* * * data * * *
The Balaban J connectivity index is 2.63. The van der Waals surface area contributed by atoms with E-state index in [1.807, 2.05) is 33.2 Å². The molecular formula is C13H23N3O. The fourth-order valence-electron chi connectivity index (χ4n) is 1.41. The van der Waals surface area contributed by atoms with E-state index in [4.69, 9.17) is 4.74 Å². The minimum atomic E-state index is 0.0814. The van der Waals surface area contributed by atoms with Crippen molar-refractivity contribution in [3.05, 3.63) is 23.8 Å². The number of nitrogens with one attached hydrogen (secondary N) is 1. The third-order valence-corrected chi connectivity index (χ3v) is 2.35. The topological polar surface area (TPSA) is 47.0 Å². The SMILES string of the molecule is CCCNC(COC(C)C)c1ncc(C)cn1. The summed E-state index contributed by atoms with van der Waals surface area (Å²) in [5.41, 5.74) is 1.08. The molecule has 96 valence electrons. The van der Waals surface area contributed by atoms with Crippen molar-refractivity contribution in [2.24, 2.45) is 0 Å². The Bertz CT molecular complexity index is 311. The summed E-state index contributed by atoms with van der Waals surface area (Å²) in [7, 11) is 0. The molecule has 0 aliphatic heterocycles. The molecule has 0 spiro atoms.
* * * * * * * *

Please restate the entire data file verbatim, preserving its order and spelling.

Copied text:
The Balaban J connectivity index is 2.63. The van der Waals surface area contributed by atoms with E-state index in [1.807, 2.05) is 33.2 Å². The molecular formula is C13H23N3O. The fourth-order valence-electron chi connectivity index (χ4n) is 1.41. The van der Waals surface area contributed by atoms with E-state index in [4.69, 9.17) is 4.74 Å². The minimum atomic E-state index is 0.0814. The van der Waals surface area contributed by atoms with Crippen molar-refractivity contribution in [3.05, 3.63) is 23.8 Å². The number of nitrogens with one attached hydrogen (secondary N) is 1. The third-order valence-corrected chi connectivity index (χ3v) is 2.35. The topological polar surface area (TPSA) is 47.0 Å². The SMILES string of the molecule is CCCNC(COC(C)C)c1ncc(C)cn1. The summed E-state index contributed by atoms with van der Waals surface area (Å²) in [5.41, 5.74) is 1.08. The molecule has 96 valence electrons. The van der Waals surface area contributed by atoms with Crippen molar-refractivity contribution in [2.24, 2.45) is 0 Å². The Bertz CT molecular complexity index is 311. The summed E-state index contributed by atoms with van der Waals surface area (Å²) in [7, 11) is 0. The molecule has 0 aliphatic heterocycles. The molecule has 0 spiro atoms.